As you see by the items shown above, my household was well-prepared for what was at one point designated a category 3 hurricane named Felicia. Fortunately she fizzled out by the time she hit cooler waters while approaching the northern central Pacific, bringing nothing more than some humidity and scattered rain showers to our islands, which the latter of we needed anyway.
Due to the return of El Nino, this has been an active Hurricane season in the pacific, yet again Hawaii’s had the good fortune to “dodge the bullet” of damage that Felicia could have been.
We’re still keeping our eye on Hurricane Guillermo, which as of this writing is located 20.1 N 138.77W, heading in a west-northwest pattern at 15mph, packing sustained winds at 100 mph. Based on NOAA’s current “cone of error” track, it’s expected to blow far north of Hawaii and fizzle out as well once it hits cooler waters. Knock on wood.
This was Hurricane Felicia’s NOAA track posted on August 8th…
Here’s Hurricane Felicia barelling towards Hawaii on August 9th as a category 3 storm…
Hurricane Felicia as a category 3 storm on August 9, 2009
Within the same day (and night), she weakened considerably as she moved over cooler northern tropical waters, going from cat-3 to cat-2, to cat-1 Hurricane force winds within 24 hours…
Hurricane Felicia as a category 2 storm on August 9, 2009
Notice how the once-prominent “eye” in the center disappeared. A good sign indeed.
Again, we’re still watching Guillermo closely, yet optimistic this one will pass us without much effect. Knock on wood.
The south-eastern side of the US is now being threatened with 3 systems: Claudette, Ana and Bill. My prayers go out to you folks that these will have minimal impact.
Looking back once again, you see our Emergency Preparedness “kit” is well stocked and ready in case there’s an event they may be needed…
• Wine (lol)
• Beer (lol)
• A portable Butane Stove
• Butane fuel canisters for the stove
• A 3-LED flashlight
• A 4-D cell Maglight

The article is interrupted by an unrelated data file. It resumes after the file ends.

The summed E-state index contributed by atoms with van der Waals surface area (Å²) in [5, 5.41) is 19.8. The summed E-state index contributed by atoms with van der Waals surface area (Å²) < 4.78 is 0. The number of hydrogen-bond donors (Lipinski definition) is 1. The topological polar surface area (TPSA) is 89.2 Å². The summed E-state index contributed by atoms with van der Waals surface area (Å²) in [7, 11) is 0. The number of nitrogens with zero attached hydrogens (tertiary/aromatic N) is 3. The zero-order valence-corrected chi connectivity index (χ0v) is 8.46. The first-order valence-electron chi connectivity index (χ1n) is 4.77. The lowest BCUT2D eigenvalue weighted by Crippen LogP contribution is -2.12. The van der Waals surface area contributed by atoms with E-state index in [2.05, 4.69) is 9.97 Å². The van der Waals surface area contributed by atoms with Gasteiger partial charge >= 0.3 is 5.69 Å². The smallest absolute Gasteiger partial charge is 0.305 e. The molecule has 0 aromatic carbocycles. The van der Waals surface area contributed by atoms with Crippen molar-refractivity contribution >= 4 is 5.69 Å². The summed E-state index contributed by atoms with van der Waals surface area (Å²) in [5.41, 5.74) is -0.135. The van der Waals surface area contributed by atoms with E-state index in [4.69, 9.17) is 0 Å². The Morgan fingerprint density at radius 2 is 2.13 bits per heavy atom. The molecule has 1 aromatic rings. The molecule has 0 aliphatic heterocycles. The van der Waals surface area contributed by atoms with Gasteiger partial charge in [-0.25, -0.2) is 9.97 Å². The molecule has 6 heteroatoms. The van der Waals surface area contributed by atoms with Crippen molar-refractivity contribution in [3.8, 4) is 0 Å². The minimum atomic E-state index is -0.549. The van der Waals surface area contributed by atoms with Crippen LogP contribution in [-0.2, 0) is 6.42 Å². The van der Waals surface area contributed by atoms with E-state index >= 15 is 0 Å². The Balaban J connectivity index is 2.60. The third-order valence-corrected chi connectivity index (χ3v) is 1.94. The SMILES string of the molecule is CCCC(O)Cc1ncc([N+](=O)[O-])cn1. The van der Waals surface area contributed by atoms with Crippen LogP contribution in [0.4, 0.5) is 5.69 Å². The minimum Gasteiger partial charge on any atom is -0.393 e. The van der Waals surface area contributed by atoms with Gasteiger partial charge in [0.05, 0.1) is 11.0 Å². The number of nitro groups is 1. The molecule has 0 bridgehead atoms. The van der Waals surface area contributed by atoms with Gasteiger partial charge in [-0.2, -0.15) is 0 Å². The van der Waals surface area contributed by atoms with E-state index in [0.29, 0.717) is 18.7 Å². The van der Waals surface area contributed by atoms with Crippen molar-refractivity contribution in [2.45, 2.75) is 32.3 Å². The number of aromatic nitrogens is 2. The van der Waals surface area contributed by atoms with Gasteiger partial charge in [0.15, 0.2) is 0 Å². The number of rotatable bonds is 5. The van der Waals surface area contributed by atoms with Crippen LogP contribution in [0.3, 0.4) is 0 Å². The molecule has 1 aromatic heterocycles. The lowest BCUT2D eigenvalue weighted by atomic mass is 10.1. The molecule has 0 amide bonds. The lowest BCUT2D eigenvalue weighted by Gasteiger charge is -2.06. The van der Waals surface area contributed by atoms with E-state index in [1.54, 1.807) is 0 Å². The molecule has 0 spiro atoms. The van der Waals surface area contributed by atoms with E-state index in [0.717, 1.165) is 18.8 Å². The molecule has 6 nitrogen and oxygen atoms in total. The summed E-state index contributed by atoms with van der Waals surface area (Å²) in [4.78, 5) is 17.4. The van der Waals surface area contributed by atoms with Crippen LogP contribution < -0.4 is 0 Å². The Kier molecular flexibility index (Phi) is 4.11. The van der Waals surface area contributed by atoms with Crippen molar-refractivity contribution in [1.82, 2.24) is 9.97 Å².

• Extra Alkaline Batteries
• Basic hand tools
• Tape (for windows)
• First Aid Kit (contains various bandages, cleaning wipes, antibiotic ointment, burn ointment, tweezers, aspirin, etc.)
• Juice (the 1 gallon plastic jugs they’re in are useful afterwards for water storage for flushing the toilet)
• Bottled Drinking Water
• Cup Noodles (just add hot water)
• Instant Canned Chicken Soup
• Oatmeal Snack Bars (relatively healthy and good for energy; requires no heating to eat)
• Battery-operated AM/FM (this one doesn’t have weatherband) Radio
We also have plenty of magazines and books to read to tick the time away when there isn’t anything else to do.
NOAA (the National Oceanic and Atmospheric Association) recommends every household have the following items:
• Water – at least 1 gallon daily per person for 3 to 7 days
• Food – at least enough for 3 to 7 days:
— non-perishable packaged or canned food / juices
— foods for infants or the elderly
— snack foods
— non-electric can opener
— cooking tools / fuel
— paper plates / plastic utensils
• Blankets / Pillows, etc.
• Clothing – seasonal / rain gear/ sturdy shoes
• First Aid Kit / Medicines / Prescription Drugs
• Special Items – for babies and the elderly
• Toiletries / Hygiene items / Moisture wipes
• Flashlight / Batteries
• Radio – Battery operated and NOAA weather radio
• Telephones – Fully charged cell phone with extra battery and a traditional (not cordless) telephone set
• Cash (with some small bills) and Credit Cards – Banks and ATMs may not be available for extended periods
• Toys, Books and Games
• Important documents – in a waterproof container or watertight resealable plastic bag:
— insurance, medical records, bank account numbers, Social Security card, etc.
• Tools – keep a set with you during the storm
• Vehicle fuel tanks filled
• Pet care items:
— proper identification / immunization records / medications
— ample supply of food and water
— a carrier or cage
— muzzle and leash
Well, once again it’s a beautiful sunny day today here in Hawaii nei, so I’m off to the beach!